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Toyota's Healthcare Robots Are Ready to Help You With Absolutely Everything

By 2013, robots may be the ones taking care of the elderly in Japan

1 min read
Toyota's Healthcare Robots Are Ready to Help You With Absolutely Everything

Healthcare and elder care is a big concern in Japan, whose population is aging more rapidly than their current human-centric infrastructure is prepared to cope with. Companies like Toyota are hoping that robots will be able to pick up a little bit of the slack, and this week they've introduced four new robotic systems designed to help keep people healthy and independent as long as possible.

The first couple systems are designed to provide single-leg walking assistance to people who have balance issues, or even people suffering from complete paralysis in one leg. The robotic structure (it's a lot like Cyberdyne's exoskeleton) is capable of supporting the entirety of your weight on one leg, and it will swing your leg forward for you as you walk. If you can hold yourself up, the second system will provide you with visual feedback to help you get your balance back and start walking on your own.

If that's not exciting enough for you, the third system turns balance training into a game. You can play virtual games of tennis, football, or basketball, and you'll be challenged to maintain your balance while controlling your character on the screen:

The final system is more for caretakers than patients; it's a robot that helps someone transfer someone else from (say) a bed to (say) a toilet. And, well, there's a demo of that, too:

As you can see, all of these prototypes are currently operational, and Toyota is expecting commercialization to occur sometime in 2013. 

[ Toyota ] via [ Mashable ]

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The Bionic-Hand Arms Race

The prosthetics industry is too focused on high-tech limbs that are complicated, costly, and often impractical

12 min read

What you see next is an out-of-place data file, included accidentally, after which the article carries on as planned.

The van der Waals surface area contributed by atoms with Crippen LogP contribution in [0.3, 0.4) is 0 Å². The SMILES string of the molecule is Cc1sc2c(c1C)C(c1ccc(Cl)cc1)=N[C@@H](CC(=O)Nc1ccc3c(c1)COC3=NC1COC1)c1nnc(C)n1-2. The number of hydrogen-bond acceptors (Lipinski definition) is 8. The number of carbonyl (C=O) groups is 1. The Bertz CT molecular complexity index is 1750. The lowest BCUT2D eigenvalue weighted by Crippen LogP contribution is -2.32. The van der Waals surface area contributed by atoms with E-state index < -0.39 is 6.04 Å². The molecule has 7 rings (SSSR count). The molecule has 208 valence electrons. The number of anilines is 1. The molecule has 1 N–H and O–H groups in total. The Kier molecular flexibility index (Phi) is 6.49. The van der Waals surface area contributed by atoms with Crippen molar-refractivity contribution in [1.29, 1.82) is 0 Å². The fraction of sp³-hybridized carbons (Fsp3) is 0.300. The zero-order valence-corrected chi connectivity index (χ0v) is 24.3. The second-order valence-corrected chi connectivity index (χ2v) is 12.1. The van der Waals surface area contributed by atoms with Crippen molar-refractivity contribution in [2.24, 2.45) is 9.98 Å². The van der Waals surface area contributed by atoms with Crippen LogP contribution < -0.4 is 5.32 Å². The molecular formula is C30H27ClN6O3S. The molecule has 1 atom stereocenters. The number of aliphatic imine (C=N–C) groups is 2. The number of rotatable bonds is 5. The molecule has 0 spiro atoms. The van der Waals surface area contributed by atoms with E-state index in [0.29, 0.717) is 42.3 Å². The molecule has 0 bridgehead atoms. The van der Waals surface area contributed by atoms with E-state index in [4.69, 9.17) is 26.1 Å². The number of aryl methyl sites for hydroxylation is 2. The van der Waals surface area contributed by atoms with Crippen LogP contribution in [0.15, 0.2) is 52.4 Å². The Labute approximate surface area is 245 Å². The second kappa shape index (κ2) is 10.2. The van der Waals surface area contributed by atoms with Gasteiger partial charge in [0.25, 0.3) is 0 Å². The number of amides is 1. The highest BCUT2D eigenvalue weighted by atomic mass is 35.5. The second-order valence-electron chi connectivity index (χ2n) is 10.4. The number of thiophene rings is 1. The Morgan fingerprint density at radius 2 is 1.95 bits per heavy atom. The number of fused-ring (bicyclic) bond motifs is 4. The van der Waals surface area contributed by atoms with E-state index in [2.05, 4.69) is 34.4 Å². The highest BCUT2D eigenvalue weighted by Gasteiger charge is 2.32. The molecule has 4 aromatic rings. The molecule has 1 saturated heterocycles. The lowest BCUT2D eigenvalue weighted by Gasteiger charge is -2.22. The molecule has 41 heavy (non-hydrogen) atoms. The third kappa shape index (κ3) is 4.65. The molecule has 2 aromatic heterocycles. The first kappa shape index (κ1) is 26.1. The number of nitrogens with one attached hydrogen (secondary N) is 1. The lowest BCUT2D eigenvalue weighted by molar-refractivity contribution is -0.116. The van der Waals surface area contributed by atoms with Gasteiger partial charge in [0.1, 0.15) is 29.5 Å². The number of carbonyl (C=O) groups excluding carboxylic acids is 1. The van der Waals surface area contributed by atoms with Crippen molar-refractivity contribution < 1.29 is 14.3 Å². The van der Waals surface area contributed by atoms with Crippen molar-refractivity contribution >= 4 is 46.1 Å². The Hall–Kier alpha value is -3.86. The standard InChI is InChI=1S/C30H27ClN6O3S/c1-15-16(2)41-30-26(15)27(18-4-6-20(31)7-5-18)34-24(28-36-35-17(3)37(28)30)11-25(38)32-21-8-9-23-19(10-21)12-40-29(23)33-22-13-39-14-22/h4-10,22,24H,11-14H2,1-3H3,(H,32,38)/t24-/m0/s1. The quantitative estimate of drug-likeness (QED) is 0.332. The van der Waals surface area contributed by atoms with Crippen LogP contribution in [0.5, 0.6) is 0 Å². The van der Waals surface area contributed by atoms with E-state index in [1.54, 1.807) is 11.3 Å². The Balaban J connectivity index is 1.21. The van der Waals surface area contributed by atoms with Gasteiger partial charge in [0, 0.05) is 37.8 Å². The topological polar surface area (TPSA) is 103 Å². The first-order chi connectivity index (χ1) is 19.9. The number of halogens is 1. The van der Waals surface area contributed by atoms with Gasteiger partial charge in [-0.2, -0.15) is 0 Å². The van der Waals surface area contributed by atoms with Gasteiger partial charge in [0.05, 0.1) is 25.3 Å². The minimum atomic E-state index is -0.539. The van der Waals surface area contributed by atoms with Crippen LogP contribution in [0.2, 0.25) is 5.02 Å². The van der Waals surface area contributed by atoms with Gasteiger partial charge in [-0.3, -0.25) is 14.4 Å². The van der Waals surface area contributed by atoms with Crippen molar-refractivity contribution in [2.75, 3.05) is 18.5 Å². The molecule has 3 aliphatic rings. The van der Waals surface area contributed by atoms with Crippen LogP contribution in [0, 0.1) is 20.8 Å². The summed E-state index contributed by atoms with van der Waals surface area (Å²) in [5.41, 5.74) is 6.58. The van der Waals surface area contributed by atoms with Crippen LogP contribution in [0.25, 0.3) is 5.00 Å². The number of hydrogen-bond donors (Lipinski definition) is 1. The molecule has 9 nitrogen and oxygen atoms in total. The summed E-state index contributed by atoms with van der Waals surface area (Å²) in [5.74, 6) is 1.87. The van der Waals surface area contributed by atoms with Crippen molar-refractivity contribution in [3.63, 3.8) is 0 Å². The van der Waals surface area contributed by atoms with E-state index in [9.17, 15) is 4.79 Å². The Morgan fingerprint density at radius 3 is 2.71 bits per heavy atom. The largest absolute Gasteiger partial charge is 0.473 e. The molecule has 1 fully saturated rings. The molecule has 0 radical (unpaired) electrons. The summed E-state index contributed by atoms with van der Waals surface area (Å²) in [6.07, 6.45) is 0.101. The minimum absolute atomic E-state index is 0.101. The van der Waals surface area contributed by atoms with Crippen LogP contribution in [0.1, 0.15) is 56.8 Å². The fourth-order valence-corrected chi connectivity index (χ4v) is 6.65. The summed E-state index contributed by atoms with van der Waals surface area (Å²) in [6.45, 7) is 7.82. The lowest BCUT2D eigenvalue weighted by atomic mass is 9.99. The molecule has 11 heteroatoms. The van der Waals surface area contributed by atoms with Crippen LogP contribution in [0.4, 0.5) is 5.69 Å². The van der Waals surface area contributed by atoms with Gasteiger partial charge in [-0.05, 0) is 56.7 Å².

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A photograph of a young woman with brown eyes and neck length hair dyed rose gold sits at a white table. In one hand she holds a carbon fiber robotic arm and hand. Her other arm ends near her elbow. Her short sleeve shirt has a pattern on it of illustrated hands.

The author, Britt Young, holding her Ottobock bebionic bionic arm.

Gabriela Hasbun. Makeup: Maria Nguyen for MAC cosmetics; Hair: Joan Laqui for Living Proof
DarkGray

In Jules Verne’s 1865 novel From the Earth to the Moon, members of the fictitious Baltimore Gun Club, all disabled Civil War veterans, restlessly search for a new enemy to conquer. They had spent the war innovating new, deadlier weaponry. By the war’s end, with “not quite one arm between four persons, and exactly two legs between six,” these self-taught amputee-weaponsmiths decide to repurpose their skills toward a new projectile: a rocket ship.

The story of the Baltimore Gun Club propelling themselves to the moon is about the extraordinary masculine power of the veteran, who doesn’t simply “overcome” his disability; he derives power and ambition from it. Their “crutches, wooden legs, artificial arms, steel hooks, caoutchouc [rubber] jaws, silver craniums [and] platinum noses” don’t play leading roles in their personalities—they are merely tools on their bodies. These piecemeal men are unlikely crusaders of invention with an even more unlikely mission. And yet who better to design the next great leap in technology than men remade by technology themselves?

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